Autism-Associated 16p11.2 Microdeletion Impairs Prefrontal Functional Connectivity in Mouse and Human

Poster Presentation
Saturday, May 12, 2018: 11:30 AM-1:30 PM
Hall Grote Zaal (de Doelen ICC Rotterdam)
A. Bertero1, A. Liska1,2, R. Parolisi3, M. Esteban Masferrer4, M. Pagani1,2, M. Gritti5, M. Pedrazzoli6, A. Galbusera1, A. Sarica7, A. Cerasa7, M. Buffelli6, R. Tonini5, A. Buffo3, C. Gross4, M. Pasqualetti1 and A. Gozzi1, (1)Istituto Italiano di Tecnologia, Functional Neuroimaging Lab, Centre for Neuroscience and Cognitive Systems, Rovereto, Italy, (2)University of Trento, CIMEC, Rovereto, Italy, (3)University of Turin, Neuroscience Institute Cavalieri Ottolenghi (NICO), Department of Neuroscience Rita Levi-Montalcini, Torino, Italy, (4)European Molecular Biology Laboratory (EMBL), Mouse Biology Unit, Monterotondo, Italy, (5)Istituto Italiano di Tecnologia, Neuroscience and Brain Technologies Department, Genova, Italy, (6)University of Verona, Department of Neurosciences, Biomedicine and Movement Sciences, Verona, Italy, (7)Consiglio Nazionale delle Ricerche, Catanzaro, Italy
Background: Abnormal brain connectivity has been repeatedly observed in autism spectrum disorder (ASD) patients. However great heterogeneity exists in the manifestation of these aberrancies, and little is known on the role of specific ASD-associated mutations in affecting brain functional coupling. Human chromosome 16p11.2 microdeletion, a trait associated to mild intellectual disability, is one of the most common gene copy number variation (CNV) in autism, accounting for approximately 0.5-1% of all ASD cases.

Objectives: Here we sought to causally probe a role of 16p11.2 CNV in affecting brain connectivity. To this purpose, we mapped resting-state connectivity in children with 16p11.2 deletion and in a mouse carrying an orthologous 16p11.2 deletion (Horev et al., 2011). To mechanistically probe the observed connectional impairments, we also performed electrophysiological and viral tracing mapping in 16p11.2 mouse mutants.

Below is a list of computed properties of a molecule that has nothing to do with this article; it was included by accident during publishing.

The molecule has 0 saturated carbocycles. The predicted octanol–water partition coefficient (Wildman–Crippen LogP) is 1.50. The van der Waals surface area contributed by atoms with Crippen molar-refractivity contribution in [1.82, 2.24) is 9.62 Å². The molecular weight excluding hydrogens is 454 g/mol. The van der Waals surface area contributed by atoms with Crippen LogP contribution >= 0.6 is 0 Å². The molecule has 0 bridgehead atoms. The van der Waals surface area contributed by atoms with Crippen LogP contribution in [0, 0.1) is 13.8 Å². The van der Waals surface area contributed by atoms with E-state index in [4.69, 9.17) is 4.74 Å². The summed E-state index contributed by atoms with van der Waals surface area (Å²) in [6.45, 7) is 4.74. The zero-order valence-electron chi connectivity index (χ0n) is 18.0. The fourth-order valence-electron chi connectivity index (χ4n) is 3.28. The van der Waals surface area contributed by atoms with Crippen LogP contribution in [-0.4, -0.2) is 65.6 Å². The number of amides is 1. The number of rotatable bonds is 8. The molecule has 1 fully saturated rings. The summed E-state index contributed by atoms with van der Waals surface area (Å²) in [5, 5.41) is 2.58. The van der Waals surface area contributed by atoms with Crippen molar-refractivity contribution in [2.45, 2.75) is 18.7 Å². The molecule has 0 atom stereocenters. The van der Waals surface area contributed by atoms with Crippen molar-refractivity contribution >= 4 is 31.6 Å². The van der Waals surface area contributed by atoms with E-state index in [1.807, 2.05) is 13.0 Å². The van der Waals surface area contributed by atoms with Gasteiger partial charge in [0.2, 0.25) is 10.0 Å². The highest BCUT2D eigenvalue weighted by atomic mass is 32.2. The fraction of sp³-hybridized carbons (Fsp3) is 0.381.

Methods: Human resting-state fMRI (rsfMRI) imaging was performed on 3T Siemens scanner on a previously characterized sample of 16p11.2 del carriers and control subjects from the Simons VIP consortium. Control of motion artefacts was achieved via data scrubbing at a FWD=0.5 mm, regression of motion traces, and by retaining subjects with > 80% of initial fMRI frames. All mouse fMRI images were acquired on adult male 16p11.2+/- mutants and control littermates on a 7.0 Tesla MRI scanner (Bruker Biospin) under light halothane sedation, and images were analysed as described in Liska et al., 2017. In-vivo LFP were recorded by placing electrodes in anterior cingulate and retrosplenial regions. Quantification of retrogradely labelled cells was carried out with rabies virus injection as previously described (Liska et al., 2017).

Results: Inter-group connectivity mapping revealed reduced long-range prefrontal rsfMRI connectivity in human 16p11.2 del carriers (A-B), an effect robustly associated with increased social responsiveness scale (C-D). We also observed foci of reduced connectivity in temporal and parietal areas involved in sociocognitive functioning. To bolster a role of 16p11.2 CNV in affecting prefrontal connectivity, we used resting-state fMRI to map functional connectivity in a mouse line harbouring a deletion in orthologous regions to 16p11.2. In keeping with human findings, 16p11.2+/- mice exhibited reduced long-range prefrontal connectivity (E-F). 16p11.2 mutants also presented impaired long-range neural synchronization in the delta frequency range, corroborating a neural origin for the observed connectivity impairment (G-H). Retrograde axonal labelling in 16p11.2+/- mutants revealed altered neuronal density in prefrontal-projecting thalamic-nuclei, suggesting a possible contribution of thalamo-frontal miswiring to the observed connectivity impairment (I-L).

Conclusions: Our data document converging prefrontal connectivity impairments in human 16p11.2 del carriers and in a mouse with the same genetic deficit. We also show that 16p11.2 deletion in the mouse results in aberrant thalamo-frontal wiring and impaired long-range low-frequency neural synchronization. These findings establish a link between a common ASD-associated CNV and macroscale connectional aberrancies. They also suggest that 16p11.2 del can predispose to neurodevelopmental disorders and impaired socio-cognitive function via a dysregulation of long-range prefrontal connectivity.